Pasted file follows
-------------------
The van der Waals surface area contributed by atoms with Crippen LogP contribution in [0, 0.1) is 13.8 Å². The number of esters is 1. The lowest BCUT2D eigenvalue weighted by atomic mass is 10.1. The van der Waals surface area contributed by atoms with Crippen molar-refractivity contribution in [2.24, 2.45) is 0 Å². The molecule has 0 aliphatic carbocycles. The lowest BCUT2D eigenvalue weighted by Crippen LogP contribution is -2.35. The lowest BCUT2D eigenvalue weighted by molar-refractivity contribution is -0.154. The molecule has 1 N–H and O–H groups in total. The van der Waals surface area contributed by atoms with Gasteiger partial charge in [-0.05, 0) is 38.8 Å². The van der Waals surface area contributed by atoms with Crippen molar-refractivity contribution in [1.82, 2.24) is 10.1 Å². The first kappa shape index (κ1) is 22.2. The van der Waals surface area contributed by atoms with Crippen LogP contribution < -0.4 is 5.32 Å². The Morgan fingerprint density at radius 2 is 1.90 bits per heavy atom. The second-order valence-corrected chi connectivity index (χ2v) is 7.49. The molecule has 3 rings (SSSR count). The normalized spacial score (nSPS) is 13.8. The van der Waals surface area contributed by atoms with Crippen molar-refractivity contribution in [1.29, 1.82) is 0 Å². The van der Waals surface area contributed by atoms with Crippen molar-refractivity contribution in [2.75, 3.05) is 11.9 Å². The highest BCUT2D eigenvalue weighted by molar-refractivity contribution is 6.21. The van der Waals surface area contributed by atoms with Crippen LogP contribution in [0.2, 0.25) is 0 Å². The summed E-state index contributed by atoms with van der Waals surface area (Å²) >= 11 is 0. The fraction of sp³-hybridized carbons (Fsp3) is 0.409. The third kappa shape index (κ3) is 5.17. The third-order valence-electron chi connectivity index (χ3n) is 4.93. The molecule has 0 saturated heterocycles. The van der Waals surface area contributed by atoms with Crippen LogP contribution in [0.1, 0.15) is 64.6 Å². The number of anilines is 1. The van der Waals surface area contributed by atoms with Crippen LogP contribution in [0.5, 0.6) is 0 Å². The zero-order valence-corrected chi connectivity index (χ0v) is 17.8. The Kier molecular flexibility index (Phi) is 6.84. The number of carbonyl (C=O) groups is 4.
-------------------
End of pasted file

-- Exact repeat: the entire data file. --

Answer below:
The van der Waals surface area contributed by atoms with Crippen LogP contribution in [0, 0.1) is 13.8 Å². The number of esters is 1. The lowest BCUT2D eigenvalue weighted by atomic mass is 10.1. The van der Waals surface area contributed by atoms with Crippen molar-refractivity contribution in [2.24, 2.45) is 0 Å². The molecule has 0 aliphatic carbocycles. The lowest BCUT2D eigenvalue weighted by Crippen LogP contribution is -2.35. The lowest BCUT2D eigenvalue weighted by molar-refractivity contribution is -0.154. The molecule has 1 N–H and O–H groups in total. The van der Waals surface area contributed by atoms with Gasteiger partial charge in [-0.05, 0) is 38.8 Å². The van der Waals surface area contributed by atoms with Crippen molar-refractivity contribution in [1.82, 2.24) is 10.1 Å². The first kappa shape index (κ1) is 22.2. The van der Waals surface area contributed by atoms with Crippen LogP contribution < -0.4 is 5.32 Å². The Morgan fingerprint density at radius 2 is 1.90 bits per heavy atom. The second-order valence-corrected chi connectivity index (χ2v) is 7.49. The molecule has 3 rings (SSSR count). The normalized spacial score (nSPS) is 13.8. The van der Waals surface area contributed by atoms with Crippen molar-refractivity contribution in [1.29, 1.82) is 0 Å². The van der Waals surface area contributed by atoms with Crippen molar-refractivity contribution in [2.75, 3.05) is 11.9 Å². The highest BCUT2D eigenvalue weighted by molar-refractivity contribution is 6.21. The van der Waals surface area contributed by atoms with Crippen LogP contribution in [0.2, 0.25) is 0 Å². The summed E-state index contributed by atoms with van der Waals surface area (Å²) >= 11 is 0. The fraction of sp³-hybridized carbons (Fsp3) is 0.409. The third kappa shape index (κ3) is 5.17. The third-order valence-electron chi connectivity index (χ3n) is 4.93. The molecule has 0 saturated heterocycles. The van der Waals surface area contributed by atoms with Crippen LogP contribution in [0.1, 0.15) is 64.6 Å². The number of anilines is 1. The van der Waals surface area contributed by atoms with Crippen LogP contribution in [0.5, 0.6) is 0 Å². The zero-order valence-corrected chi connectivity index (χ0v) is 17.8. The Kier molecular flexibility index (Phi) is 6.84. The number of carbonyl (C=O) groups is 4.